Personal jurisdiction may be either general or specific. Silent Drive, Inc. v. Strong Indus., 326 F.3d 1194, 1200 (Fed. Cir. 2003). Lottotron does not allege that the Court has general jurisdiction over Partygaming or OIGE. Specific jurisdiction is appropriate where "(1) the defendant purposefully directed its activities at residents of the forum; (2) the claim arises out of or relates to the defendant's activities with the forum; and (3) assertion of personal jurisdiction is reasonable and fair." Synthes (U.S.A.) v. G.M. Dos Reis Jr. Ind. Com de Equip. Medico, 563 F.3d 1285, 1291 (Fed. Cir. 2009). "The first two factors correspond with the 'minimum contacts' prong of the Supreme Court's International Shoe analysis, and the third factor corresponds with the 'fair play and substantial justice' prong of the analysis." Inamed Corp. v. Kuzmak, 249 F.3d 1356, 1360 (Fed. Cir. 2001).
The Court may not exercise personal jurisdiction over a non-resident defendant unless the defendant has certain "minimum contacts" with the forum. World-Wide Volkswagen Corp. v. Woodson, 444 U.S. 286, 291 (1980). To find minimum contacts, the Court must determine that the defendant has purposefully directed its activities towards the forum. Burger King Corp. v. Rudzewicz, 471 U.S. 462, 474 (1985). Thus, there must be "some act by which the defendant purposefully avails itself of the privilege of conducting activities within the forum State, thus invoking the benefits and protections of its laws." Hanson v. Denckla, 357 U.S. 235, 253 (1958). Second, if minimum contacts are shown, jurisdiction may be exercised where the court determines, in its discretion, that to do so would comport with "traditional notions of fair play and substantial justice." Burger King, 471 U.S. at 476 (citing Int'l Shoe v. Washington, 326 U.S. 310, 326 (1945)).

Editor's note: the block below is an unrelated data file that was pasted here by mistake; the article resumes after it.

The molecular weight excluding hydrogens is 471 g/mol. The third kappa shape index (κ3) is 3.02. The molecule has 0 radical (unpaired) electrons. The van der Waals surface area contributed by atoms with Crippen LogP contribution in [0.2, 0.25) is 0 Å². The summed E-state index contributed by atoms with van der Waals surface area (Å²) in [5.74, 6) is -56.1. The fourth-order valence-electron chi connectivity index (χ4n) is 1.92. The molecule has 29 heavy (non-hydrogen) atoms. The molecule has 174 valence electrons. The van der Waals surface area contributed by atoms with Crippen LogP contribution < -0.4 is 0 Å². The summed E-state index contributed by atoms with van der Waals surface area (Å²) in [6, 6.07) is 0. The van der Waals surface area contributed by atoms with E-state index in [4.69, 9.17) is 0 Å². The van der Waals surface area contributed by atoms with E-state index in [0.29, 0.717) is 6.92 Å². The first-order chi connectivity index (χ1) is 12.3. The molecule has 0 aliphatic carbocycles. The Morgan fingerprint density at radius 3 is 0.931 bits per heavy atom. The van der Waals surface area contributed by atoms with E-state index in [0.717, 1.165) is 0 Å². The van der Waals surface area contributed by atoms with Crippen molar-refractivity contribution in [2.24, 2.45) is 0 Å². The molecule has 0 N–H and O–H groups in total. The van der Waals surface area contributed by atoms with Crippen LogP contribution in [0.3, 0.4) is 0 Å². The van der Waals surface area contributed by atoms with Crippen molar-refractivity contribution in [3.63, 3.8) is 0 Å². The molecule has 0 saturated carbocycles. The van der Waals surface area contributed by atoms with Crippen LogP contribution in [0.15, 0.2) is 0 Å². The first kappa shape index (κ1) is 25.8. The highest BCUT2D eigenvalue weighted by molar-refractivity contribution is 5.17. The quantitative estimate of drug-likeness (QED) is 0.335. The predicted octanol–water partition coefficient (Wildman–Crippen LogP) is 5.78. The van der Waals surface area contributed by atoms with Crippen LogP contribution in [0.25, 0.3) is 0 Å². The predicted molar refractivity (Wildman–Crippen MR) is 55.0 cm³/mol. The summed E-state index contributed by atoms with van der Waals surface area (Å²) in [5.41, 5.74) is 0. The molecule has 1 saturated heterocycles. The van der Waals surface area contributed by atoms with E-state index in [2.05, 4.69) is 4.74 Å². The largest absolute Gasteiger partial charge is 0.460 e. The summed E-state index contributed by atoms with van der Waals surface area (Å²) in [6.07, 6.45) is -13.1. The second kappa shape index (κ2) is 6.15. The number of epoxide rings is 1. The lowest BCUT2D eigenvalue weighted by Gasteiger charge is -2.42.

When the parties have not conducted discovery, the plaintiff need only "make a prima facie showing" that the defendants are subject to personal jurisdiction. Silent Drive, 326 F.3d at 1201. "As such, the pleadings and affidavits are to be construed . . . in the light most favorable to the plaintiff." Id. (citation and quotation omitted). The plaintiff "need only demonstrate facts that, if true, would support jurisdiction over the Defendants. Unless directly contravened, [the plaintiff's] version of the facts is taken as true, and conflicts between the facts contained in declarations submitted by the two sides must be resolved in the plaintiff favor for purposes of deciding whether a prima facie case for personal jurisdiction exists." Campbell Pet Co. v. Miale, 542 F.3d 879, 888 (Fed. Cir. 2008) (quoting Mattel, Inc. v. Greiner & Hausser GmbH, 354 F.3d 857 (9th Cir. 2003); citing 5B Charles Alan Wright & Arthur R. Miller, Federal Practice and Procedure § 1351 (3d ed. 2004) (the plaintiff "need only make a prima facie showing when the district judge restricts her review of the Rule 12(b)(2) motion solely to affidavits and other written evidence.")).